A home away from home
Violet Law in Toronto
Over the past decade, a haven for Tibetan exiles has sprung up in the shadow of CN Tower, just a few kilometres west of Toronto's Chinatown. Within four square blocks along the shoreline of Lake Ontario, at least half a dozen Indian-Tibetan restaurants can be found. In the 'salad bowl' that is Canada, where immigrants are encouraged to keep their cultures alive, the Tibetan diaspora has been growing by leaps and bounds.
Roughly 100,000 Tibetans are scattered outside China, and those who live in Toronto represent the largest group outside Asia. Between the 2001 and 2011 censuses, the number of Tibetans here more than quadrupled, from just under 1,500 to an estimated 7,000.
Some come straight from the mainland, but far more make their way out of India and Nepal, followed by a pit stop in the United States, before arriving in what they see as a more hospitable environment.
'People find it easier to start a new life here,' says Tsering Lhakpa, who works at the Tibetan Canadian Cultural Centre. 'I get a sense of belonging. You no longer feel you have to move somewhere [else].'
Born in Tingri, in southern Tibet, Lhakpa was ferried across the border to Nepal and then India at the age of 12. After getting a master's degree in the US, Lhakpa had a difficult time finding a job and securing a green card. So he settled in Toronto six years ago.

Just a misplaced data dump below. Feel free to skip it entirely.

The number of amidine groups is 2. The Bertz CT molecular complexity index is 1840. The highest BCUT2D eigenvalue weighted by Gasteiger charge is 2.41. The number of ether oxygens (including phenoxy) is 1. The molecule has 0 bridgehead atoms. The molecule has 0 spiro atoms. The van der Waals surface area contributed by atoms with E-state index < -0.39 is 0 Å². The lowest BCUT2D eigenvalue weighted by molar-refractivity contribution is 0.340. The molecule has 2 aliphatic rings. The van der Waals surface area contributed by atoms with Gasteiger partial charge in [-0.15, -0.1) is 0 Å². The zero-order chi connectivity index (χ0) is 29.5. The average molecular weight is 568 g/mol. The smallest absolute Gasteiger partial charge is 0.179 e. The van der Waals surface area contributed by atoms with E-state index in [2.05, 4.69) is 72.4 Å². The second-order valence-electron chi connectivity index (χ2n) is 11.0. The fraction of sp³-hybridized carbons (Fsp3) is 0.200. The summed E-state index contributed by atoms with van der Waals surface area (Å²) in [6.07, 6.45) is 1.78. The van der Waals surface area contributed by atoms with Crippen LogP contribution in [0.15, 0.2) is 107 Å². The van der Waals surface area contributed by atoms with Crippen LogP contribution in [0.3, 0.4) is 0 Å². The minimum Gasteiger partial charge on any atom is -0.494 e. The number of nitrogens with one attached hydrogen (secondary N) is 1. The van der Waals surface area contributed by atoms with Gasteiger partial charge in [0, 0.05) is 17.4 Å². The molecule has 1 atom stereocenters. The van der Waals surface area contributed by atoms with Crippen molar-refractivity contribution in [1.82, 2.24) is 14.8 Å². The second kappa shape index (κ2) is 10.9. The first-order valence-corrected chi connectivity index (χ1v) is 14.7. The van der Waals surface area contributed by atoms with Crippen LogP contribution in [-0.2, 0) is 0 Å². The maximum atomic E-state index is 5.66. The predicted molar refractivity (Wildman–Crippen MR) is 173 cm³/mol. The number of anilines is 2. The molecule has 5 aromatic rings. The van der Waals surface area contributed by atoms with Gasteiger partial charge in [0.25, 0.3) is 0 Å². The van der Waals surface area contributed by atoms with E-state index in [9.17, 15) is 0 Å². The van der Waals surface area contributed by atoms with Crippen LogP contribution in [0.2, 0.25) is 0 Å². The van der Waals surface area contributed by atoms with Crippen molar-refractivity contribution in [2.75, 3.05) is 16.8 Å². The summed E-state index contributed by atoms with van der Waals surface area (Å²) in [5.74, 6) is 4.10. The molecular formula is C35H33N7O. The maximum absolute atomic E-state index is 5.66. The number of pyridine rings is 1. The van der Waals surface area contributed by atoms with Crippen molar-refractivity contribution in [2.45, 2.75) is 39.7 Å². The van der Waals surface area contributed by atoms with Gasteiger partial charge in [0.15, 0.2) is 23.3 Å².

Canada opened its doors to Tibetans as early as 1971, and the recent influx from the US highlights the neighbouring countries' diametrically different asylum policies. In the US, only Tibetans who haven't settled in a third country can seek asylum. But Canada takes into consideration the stateless plight of Tibetans in India and Nepal, and grants refugee status to most Tibetans who want to settle on its shores. Once here, the Tibetans are helped onto their feet with generous government subsidies, and education and business loans.
The Tibetans putting down roots in Toronto are also importing their culture. This year, the Tibetan Canadian Cultural Centre moved to new premises on the 50,000 sq ft site of a former factory. Two three-storey prayer wheels flank the still-spartan facility, but it's teeming with children taking Tibetan-language classes and throngs of believers attending prayer sessions.
Volunteers such as Tsering Dhundup, a maths and physics teacher, help run the centre in their free time. 'This is for the preservation of our culture,' says Dhundup. 'And that is what all Tibetans struggle for.'